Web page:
Thursday, March 24, 2016

Hiking with Tots: A Trip to Tortola's Sage Mountain

I'm of the belief that the natural world is a child's greatest playground, which is why you will find me outside with our kids as much as possible. Maria Montessori - founder of the renowned Montessori method of education - once said, "A child, more than anyone else, is a spontaneous observer of nature" and watching the wheels start turning when a little kid discovers a mud puddle or a giant leaf or a lizard on a branch is proof positive of this fact. There simply is no replacement for the natural world and the benefits of simply being in nature are vast. We are fortunate to live in an environment and community very conducive to outdoor play, and it just so happens that we also have a pretty beautiful National Park, Sage Mountain, just up the road. 

Scott, always more ambitious in his outings with our daughters, took all three for their first hiking experience at Sage Mountain a few weeks ago. On their own tiny legs, our trio hiked all the way to the top, and despite the fact that the hike is by no means 'difficult', we still found this impressive for an almost four year old and a pair of two year olds to accomplish with little protest. After that successful excursion, we have returned as a family two more times in the last two weeks, it's an easy way to kill a couple of hours where the kids are using their bodies and exploring in nature. Win/win all around.

Arriving at the gate of the park you are struck with two interesting sensations that are distinct deviations from those which we experience at sea level; the first is the smell. The magnificent perfume of damp earth, fallen leaves and wet moss fills the air. " smells so good mommy" exclaimed Isla when we stepped out of the car. It's distinct earthiness is both refreshing and energizing. The second sensation, is the temperature. The canopy of trees and foliage envelops you in it's mottled cocoon, taking you in completely. The almost impenetrable shade creates a damp coolness which is a welcome change from the wonderful, but unforgiving, tropical sun.

There are several trails you can take around the park, we opt to drive to the base and follow the well marked trails to the "highest point in the BVI". The hike can be a meandering stroll or a vigorous walk, it's up to you. There is a little restaurant at the base and the proprietor will give you a (rudimentary) map and help point you in the right direction. The paths are obvious, and while the girls and I - along with my sister - did manage to get a bit lost on our most recent excursion (were we supposed to go left or right at the fork?), it's a small enough hill that retracing your steps back to square one isn't too hard. It's all part of the adventure, and it's always an adventure with little tykes in tow.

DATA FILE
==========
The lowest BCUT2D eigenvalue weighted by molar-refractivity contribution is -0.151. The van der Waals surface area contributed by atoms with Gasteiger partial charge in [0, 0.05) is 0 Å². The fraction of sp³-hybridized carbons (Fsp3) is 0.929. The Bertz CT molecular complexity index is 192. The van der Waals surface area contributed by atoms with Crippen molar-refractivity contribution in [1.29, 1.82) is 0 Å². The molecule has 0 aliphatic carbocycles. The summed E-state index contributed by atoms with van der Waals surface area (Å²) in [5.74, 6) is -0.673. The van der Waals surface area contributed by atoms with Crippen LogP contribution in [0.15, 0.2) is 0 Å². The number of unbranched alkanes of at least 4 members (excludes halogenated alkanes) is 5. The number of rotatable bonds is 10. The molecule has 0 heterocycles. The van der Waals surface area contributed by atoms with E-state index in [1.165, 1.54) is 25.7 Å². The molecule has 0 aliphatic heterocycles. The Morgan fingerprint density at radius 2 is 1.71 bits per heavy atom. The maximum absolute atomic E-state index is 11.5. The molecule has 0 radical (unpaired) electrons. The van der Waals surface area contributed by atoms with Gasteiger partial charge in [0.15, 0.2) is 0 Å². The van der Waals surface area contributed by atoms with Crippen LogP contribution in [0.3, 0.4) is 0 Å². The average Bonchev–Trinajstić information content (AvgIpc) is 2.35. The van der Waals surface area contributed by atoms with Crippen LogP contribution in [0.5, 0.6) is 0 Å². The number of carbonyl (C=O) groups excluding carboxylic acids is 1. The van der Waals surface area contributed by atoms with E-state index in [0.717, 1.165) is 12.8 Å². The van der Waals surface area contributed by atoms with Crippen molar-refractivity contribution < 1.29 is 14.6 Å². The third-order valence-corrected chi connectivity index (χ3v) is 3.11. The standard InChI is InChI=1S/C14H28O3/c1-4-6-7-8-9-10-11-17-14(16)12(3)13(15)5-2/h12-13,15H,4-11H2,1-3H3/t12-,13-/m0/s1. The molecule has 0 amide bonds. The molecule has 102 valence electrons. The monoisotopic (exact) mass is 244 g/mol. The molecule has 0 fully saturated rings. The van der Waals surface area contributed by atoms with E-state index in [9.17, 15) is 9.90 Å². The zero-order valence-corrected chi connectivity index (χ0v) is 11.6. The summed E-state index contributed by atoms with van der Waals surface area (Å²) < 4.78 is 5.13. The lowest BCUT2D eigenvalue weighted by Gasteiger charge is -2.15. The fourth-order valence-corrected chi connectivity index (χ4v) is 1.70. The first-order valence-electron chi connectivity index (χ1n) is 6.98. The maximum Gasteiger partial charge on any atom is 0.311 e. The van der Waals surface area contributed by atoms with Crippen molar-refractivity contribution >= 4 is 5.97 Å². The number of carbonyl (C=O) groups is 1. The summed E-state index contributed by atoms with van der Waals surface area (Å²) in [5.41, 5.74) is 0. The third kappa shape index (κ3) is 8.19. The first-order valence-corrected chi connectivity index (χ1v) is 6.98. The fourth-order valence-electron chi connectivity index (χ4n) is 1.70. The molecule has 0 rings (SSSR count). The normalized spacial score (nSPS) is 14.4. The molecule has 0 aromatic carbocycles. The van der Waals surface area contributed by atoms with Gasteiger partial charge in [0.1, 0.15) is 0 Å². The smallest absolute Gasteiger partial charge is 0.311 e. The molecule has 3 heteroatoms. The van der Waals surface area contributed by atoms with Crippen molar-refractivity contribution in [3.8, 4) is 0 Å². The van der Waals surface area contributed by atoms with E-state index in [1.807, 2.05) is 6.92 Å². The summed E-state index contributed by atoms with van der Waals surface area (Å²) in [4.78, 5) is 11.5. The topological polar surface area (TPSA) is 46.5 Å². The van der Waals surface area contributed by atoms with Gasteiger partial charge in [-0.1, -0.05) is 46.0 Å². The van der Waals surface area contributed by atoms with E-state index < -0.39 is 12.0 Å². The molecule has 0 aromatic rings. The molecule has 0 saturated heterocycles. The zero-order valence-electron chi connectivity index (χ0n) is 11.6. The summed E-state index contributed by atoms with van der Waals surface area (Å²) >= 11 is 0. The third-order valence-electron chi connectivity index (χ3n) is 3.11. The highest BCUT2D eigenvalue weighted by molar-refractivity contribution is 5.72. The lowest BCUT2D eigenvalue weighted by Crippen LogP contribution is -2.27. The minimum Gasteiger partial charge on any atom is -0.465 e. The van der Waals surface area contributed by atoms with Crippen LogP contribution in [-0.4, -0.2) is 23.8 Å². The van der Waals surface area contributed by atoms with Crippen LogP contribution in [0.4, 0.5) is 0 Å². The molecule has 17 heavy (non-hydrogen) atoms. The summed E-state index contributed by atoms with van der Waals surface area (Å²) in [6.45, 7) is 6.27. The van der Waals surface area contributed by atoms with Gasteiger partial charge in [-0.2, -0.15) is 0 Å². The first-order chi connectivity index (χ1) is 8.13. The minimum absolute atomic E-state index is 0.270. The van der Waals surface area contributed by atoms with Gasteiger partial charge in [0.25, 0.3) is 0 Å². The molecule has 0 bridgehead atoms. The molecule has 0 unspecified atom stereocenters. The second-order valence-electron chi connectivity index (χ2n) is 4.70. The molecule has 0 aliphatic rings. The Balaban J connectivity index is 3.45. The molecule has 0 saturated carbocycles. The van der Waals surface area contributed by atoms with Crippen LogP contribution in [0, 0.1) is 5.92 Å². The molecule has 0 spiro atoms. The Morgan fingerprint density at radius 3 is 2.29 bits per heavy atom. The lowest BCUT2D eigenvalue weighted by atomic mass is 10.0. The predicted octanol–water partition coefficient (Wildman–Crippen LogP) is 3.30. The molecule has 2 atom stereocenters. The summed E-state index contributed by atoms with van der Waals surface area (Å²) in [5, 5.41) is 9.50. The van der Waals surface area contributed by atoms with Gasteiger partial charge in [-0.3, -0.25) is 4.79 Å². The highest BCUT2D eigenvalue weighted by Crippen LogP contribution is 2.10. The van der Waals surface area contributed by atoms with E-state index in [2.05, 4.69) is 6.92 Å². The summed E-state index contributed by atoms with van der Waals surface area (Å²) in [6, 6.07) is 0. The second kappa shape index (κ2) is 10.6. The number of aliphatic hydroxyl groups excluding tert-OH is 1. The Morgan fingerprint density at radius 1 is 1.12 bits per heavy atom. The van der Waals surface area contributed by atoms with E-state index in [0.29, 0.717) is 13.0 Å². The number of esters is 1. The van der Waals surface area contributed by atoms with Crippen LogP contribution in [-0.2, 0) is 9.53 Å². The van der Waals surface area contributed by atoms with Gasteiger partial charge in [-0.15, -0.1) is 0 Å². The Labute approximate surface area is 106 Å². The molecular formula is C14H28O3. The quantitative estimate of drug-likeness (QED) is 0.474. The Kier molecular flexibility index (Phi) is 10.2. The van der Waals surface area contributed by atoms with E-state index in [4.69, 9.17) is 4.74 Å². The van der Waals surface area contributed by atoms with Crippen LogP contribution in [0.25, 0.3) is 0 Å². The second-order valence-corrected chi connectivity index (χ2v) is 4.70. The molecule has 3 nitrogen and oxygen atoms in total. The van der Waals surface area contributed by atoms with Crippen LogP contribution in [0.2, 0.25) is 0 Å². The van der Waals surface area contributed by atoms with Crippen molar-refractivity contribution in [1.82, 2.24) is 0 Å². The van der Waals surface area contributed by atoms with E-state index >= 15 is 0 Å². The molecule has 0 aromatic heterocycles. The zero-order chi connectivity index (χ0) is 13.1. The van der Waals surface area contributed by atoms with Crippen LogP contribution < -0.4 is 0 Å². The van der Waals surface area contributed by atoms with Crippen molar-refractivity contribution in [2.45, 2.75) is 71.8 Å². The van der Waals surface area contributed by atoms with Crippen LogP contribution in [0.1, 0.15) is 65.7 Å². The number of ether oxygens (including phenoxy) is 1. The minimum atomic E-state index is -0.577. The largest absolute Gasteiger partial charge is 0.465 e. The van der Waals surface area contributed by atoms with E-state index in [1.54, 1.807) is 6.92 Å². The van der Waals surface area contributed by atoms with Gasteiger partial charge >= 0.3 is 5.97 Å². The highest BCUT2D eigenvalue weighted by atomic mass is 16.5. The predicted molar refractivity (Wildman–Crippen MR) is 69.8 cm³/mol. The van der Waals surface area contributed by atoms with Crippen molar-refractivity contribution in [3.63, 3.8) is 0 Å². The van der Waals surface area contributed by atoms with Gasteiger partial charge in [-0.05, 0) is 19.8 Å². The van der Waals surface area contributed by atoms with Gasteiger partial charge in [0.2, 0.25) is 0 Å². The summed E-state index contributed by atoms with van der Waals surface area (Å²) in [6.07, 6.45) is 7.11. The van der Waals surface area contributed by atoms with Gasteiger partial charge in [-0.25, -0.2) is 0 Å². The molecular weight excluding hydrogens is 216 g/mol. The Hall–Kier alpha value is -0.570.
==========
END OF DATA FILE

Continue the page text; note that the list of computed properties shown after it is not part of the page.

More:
The panoramas from the top are, of course, incredible. Vast azure water with islands dotting the horizon everywhere you look. It's peaceful and serene at the top, and with the cool forest air kissing your shoulders it's impossible not to have a feeling of calm as you take it all in. All is right in the world. Quintessential paradise. The place where the sea meets the sky. Where the forest greets the shore. Where the shade gives way to the sun. Nature at it's absolute finest. 
Mira and my mom learning about Sage at the base of the main trail.
Isla is our family "champion" hiker. Never complains, never falters. Just keeps putting one foot in front of the other.
Puddles are Mira's absolute FAVORITE. What kid doesn't love a good mud puddle? And who are we to deny them?
Checking out the unique "skeleton" of a giant leaf in the final stage of decomposition.
Grandpa and Mira
Beautiful. The light, the lush foliage, the circle of life.
Isla found this little fruit/flower. She's got the eyes of a Serengeti tracker.
Isla leading the way, and Haven found a friend to walk with for a moment.
"The woods are lovely, dark and deep. But I have promises to keep, and miles to go before I sleep" -Frost
The beauty is in the details.
This child will climb anything and everything. The world is her playground!
Grandpa and Haven. 

We bring along snacks, in this case dried mango, to munch along the way. Snacks are key when hiking with tots!
My flaxen haired wild child.
Anyone else a fan of "The Lorax?" This reminds Isla and I of a Truffala Tree!

This happy little sprite loves to hike, climb and explore. Our girls are monkey's!
One of the many incredible views from the top. 


MaryJo Boyle said...

Excellent, excellent post! If only more parents knew how much their children need to be outdoors and exploring nature...

Anonymous said...


I know I've said this before, but I'll say it again, you are one talented writer. Love reading of your adventures. Thanks for sharing...your pics, your writing, and your beautiful family.


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Teresa Halminton said...

Great experience!
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Teresa said...

You have to take care of yourself. For a long time hiking, there can be chances of serious injuries of leg sprain. A few mobility aids can put a balance throughout the body and give good support to avoid it.

Salina Tom said...

The feeder is very sturdy and holds a lot of bird feed at one fill. Is very easy to clean and remove the top for filling I like the large feeding ports, the food I use has berries and nuts which get stuck in smaller feeders ports.

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